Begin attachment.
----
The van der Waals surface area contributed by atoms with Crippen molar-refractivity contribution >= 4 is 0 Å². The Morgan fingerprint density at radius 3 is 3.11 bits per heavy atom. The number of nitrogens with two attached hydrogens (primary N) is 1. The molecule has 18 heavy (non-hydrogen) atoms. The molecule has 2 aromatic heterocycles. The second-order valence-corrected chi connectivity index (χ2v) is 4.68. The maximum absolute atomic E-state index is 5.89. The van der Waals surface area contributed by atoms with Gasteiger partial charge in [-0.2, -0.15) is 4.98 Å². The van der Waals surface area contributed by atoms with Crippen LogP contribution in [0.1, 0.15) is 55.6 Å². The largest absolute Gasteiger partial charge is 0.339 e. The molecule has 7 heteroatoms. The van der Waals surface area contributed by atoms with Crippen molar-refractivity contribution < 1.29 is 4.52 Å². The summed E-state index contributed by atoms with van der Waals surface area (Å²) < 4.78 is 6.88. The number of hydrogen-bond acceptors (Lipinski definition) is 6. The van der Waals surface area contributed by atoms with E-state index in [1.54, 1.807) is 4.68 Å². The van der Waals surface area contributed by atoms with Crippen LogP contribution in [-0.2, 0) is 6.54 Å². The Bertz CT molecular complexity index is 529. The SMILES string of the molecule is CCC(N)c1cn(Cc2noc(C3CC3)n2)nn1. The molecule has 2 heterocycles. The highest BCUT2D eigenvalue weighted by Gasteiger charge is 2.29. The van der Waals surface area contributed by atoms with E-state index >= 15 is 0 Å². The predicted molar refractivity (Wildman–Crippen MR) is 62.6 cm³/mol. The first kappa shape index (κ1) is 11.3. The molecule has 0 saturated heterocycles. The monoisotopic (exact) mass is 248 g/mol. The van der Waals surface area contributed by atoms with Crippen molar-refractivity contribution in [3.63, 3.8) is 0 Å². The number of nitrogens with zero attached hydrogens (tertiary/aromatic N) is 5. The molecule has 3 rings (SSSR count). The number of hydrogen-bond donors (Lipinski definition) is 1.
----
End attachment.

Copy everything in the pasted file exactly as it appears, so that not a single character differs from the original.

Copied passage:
The van der Waals surface area contributed by atoms with Crippen molar-refractivity contribution >= 4 is 0 Å². The Morgan fingerprint density at radius 3 is 3.11 bits per heavy atom. The number of nitrogens with two attached hydrogens (primary N) is 1. The molecule has 18 heavy (non-hydrogen) atoms. The molecule has 2 aromatic heterocycles. The second-order valence-corrected chi connectivity index (χ2v) is 4.68. The maximum absolute atomic E-state index is 5.89. The van der Waals surface area contributed by atoms with Gasteiger partial charge in [-0.2, -0.15) is 4.98 Å². The van der Waals surface area contributed by atoms with Crippen LogP contribution in [0.1, 0.15) is 55.6 Å². The largest absolute Gasteiger partial charge is 0.339 e. The molecule has 7 heteroatoms. The van der Waals surface area contributed by atoms with Crippen molar-refractivity contribution < 1.29 is 4.52 Å². The summed E-state index contributed by atoms with van der Waals surface area (Å²) < 4.78 is 6.88. The number of hydrogen-bond acceptors (Lipinski definition) is 6. The van der Waals surface area contributed by atoms with E-state index in [1.54, 1.807) is 4.68 Å². The van der Waals surface area contributed by atoms with Crippen LogP contribution in [-0.2, 0) is 6.54 Å². The Bertz CT molecular complexity index is 529. The SMILES string of the molecule is CCC(N)c1cn(Cc2noc(C3CC3)n2)nn1. The molecule has 2 heterocycles. The highest BCUT2D eigenvalue weighted by Gasteiger charge is 2.29. The van der Waals surface area contributed by atoms with E-state index >= 15 is 0 Å². The predicted molar refractivity (Wildman–Crippen MR) is 62.6 cm³/mol. The first kappa shape index (κ1) is 11.3. The molecule has 0 saturated heterocycles. The monoisotopic (exact) mass is 248 g/mol. The van der Waals surface area contributed by atoms with Crippen molar-refractivity contribution in [3.63, 3.8) is 0 Å². The number of nitrogens with zero attached hydrogens (tertiary/aromatic N) is 5. The molecule has 3 rings (SSSR count). The number of hydrogen-bond donors (Lipinski definition) is 1.